Long-term review: Ford Ranger Tremor takes 4x4 practicality to new heights

The Tremor is based on the XLT but has the same offroad goodies as the Wildtrak X. Picture: Supplied.

The Tremor is based on the XLT but has the same offroad goodies as the Wildtrak X. Picture: Supplied.

Published Jul 10, 2024


Goodbye Ford Ranger Wildtrak X. Hello Ford Ranger Tremor.

We had driven the Wildtrak X for just more than seven months and I had really come to enjoy the comfort and electronic aids that come with Ford’s second to premium bakkie.

The seats were comfortable too and it had taken us to some spectacular places around the country including Tankwa Karoo, Cederburg and Die Hel in extreme comfort.

But, all good things come to an end and we were due to swap it for a Ranger Tremor.

While the Wildtrak X is based on the Wildtrak, the Tremor takes the XLT and raises it to a higher level with some cool additions including the same offroad goodies the X comes with, and for my purposes that’s key.

It also has the same 2.0-litre bi-turbo diesel engine with 154kW and 500Nm with Ford's full time four wheel drive system using an electromagnetic transfer case mated to their 10-speed automatic transmission.

The Tremor doesn’t look like the XTL that it’s based on. Picture: Supplied.

Outwardly there’s virtually nothing to tell that it’s XLT based with a black honeycomb grille, LED auxiliary driving lights, grey exterior details on the lower sections of the bumper and H-bar, fender vents, mirror caps, door handles and rear bumper.

It also gets a ‘Tremor’ badge on the tailgate, ‘Tremor’ decals on the loadbox sides and black Ford Oval on the grille and tailgate.

While that makes it aesthetically good to look at, a steel bash plate, steel underbody protection for the engine, transfer case and fuel tank as well as tough cast aluminium side steps and two front recovery hooks add a very real practical application.

Rubber is courtesy of 265/70 R17 all terrain General Grabber AT3 tyres on black 17-inch alloy rims.

They are complemented with specially designed Bilstein Position-Sensitive dampers, the same suspension set-up as the Wildrak X, that increases ground clearance to 261mm and a 30mm wider track than standard.

The most notable difference is found in the interior where the Tremor is more practical than the premium cabin found in the Wildtrak X.

The cabin is built for life off the beaten track. Picture: Supplied.

Not that it’s sparse mind you but the seats are trimmed in water-resistant black vinyl with grey stitching and the Tremor logo embroidered in orange on the seat backs, while the traditional carpets have been replaced by vinyl flooring.

Whoever signed that off deserves a Bells because while the Wildtrak X is luxurious inside there’s always the concern that when on a trail or overlanding in wet and muddy conditions, muddy shoes and clothing have a strong possibility of leaving their mark, sometimes permanently.

The rest of the interior is standard Ranger fare with the standard XLT 10.1-inch touchscreen replaced by the 12-inch version with Ford’s offroad SYNC screen and a 360-degree camera system.

There’s a handy array of pre-wired auxiliary switches mounted in the roof for accessory fitment and there’s provision made for a second battery.

A small gripe though is that it doesn’t have an inverter but rather a 12V socket in the cabin and loadbay. It’s a damn handy addition to have, especially when overlanding.

I haven’t yet had an opportunity to play with all the 4x4 gizmos, but having stepped out of the Wildtrak X with the same features, I can safely say that as a standard 4x4 bakkie off the showroom floor there's not much to beat it.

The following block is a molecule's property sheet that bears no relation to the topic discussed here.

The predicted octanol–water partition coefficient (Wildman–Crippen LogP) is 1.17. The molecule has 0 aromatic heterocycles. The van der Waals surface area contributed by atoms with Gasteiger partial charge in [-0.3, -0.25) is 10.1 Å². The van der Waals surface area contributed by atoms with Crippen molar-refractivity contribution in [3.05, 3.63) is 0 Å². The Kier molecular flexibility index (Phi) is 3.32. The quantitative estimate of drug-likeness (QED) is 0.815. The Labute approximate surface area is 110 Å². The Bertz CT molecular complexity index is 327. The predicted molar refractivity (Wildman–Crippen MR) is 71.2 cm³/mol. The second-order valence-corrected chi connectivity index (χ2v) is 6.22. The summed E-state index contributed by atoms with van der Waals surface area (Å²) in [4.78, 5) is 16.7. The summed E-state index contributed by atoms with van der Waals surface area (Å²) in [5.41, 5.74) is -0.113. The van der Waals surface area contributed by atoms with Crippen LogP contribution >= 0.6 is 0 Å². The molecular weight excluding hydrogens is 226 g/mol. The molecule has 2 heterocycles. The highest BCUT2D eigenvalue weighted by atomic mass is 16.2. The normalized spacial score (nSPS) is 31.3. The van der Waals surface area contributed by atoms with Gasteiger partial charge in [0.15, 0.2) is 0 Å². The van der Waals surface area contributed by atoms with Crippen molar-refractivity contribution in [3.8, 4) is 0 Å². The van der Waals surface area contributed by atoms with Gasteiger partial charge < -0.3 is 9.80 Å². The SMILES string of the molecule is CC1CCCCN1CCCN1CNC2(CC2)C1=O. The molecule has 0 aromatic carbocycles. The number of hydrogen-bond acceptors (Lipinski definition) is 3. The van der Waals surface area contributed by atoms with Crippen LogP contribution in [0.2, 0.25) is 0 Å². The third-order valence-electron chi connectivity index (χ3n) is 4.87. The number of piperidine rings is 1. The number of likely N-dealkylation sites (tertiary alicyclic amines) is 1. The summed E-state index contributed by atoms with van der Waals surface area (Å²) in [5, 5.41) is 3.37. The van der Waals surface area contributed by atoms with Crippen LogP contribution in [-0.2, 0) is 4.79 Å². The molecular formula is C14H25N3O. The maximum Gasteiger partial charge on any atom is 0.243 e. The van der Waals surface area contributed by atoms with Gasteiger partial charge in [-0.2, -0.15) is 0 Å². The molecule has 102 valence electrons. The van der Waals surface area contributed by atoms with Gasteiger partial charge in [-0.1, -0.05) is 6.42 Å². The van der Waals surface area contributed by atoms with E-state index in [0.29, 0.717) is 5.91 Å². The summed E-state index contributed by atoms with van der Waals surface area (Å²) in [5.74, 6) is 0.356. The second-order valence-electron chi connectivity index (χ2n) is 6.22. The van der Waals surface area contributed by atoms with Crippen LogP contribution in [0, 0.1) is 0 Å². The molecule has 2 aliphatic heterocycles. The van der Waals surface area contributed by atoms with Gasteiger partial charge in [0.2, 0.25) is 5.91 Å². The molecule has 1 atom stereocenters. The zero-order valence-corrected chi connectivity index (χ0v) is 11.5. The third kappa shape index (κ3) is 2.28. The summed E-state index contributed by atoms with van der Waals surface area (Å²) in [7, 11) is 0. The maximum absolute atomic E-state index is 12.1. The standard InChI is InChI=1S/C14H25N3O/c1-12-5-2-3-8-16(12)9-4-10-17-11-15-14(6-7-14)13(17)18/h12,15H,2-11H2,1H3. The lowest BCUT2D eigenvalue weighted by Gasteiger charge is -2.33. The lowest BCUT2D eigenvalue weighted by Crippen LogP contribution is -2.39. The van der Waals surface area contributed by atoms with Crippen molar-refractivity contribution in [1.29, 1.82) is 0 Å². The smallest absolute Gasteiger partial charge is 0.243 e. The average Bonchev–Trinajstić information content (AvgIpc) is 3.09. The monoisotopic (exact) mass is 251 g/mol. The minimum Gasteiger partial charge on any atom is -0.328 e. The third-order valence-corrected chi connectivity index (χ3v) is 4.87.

The Tremor has all the off-roading bells and whistles. Picture: Supplied.

It offers permanent 4WD in 4 Auto that distributes power as needed, 4 High with an equal front and rear power split and 4 Low. You can select 2H that disengages the front axle but to be honest I feel safer in 4A which does that on tar stretches and when things go awry the computer will take over.

The rotary dial allows you to select Normal, Eco, Tow/Haul, Slippery, Mud/Ruts, Sand and Rock Crawl with the system adjusting throttle response, gearshifts, traction and stability control, rear diff-lock, steering and braking.

It also has Ford’s Trail Turn Assist that brakes the inside wheel on tight bends while driving offroad and reduces the turning radius by up to 25 percent.

We tried it on launch and my advice would be to use it sparingly. There’s a lot of grinding and mechanical noise as the brakes grip and push the bakkie around the bend. It may work but to me at least, it sounds like something is getting hurt.

One thing I am keen to try is the Pro Trailer Backup Assist.

It utilises the rotary Selectable Drive Modes controller along with the steering wheel and a suite of cameras to take the guesswork out of reversing the vehicle with a trailer attached. After a few measurements have been entered into the Sync screen and the trailer has been calibrated (including its hitch position and length), the camera tracks the trailer while reversing and guides it accordingly. All you do is rotate the knob left or right in the direction you want the trailer to go while the system controls the steering wheel.

My partner has spent more time behind the wheel to date than I have and she’s mightily impressed and is steeling herself to write a piece from a woman’s perspective.

She used it to visit a friend on a game farm in Thabazimbi and enjoyed playing her music undisturbed while the phone was charging on the pad.

She was also keen to tell me that her friend’s husband who only has various Toyotas on the farm told her that he really likes the new Ranger and is toying with the idea of at least getting a Raptor.

Our Ranger Tremor has covered just over 1,500km and consumption is 10.0l/100km, which for a large bakkie with big wheels and lots of wind and rolling resistance is not bad at all.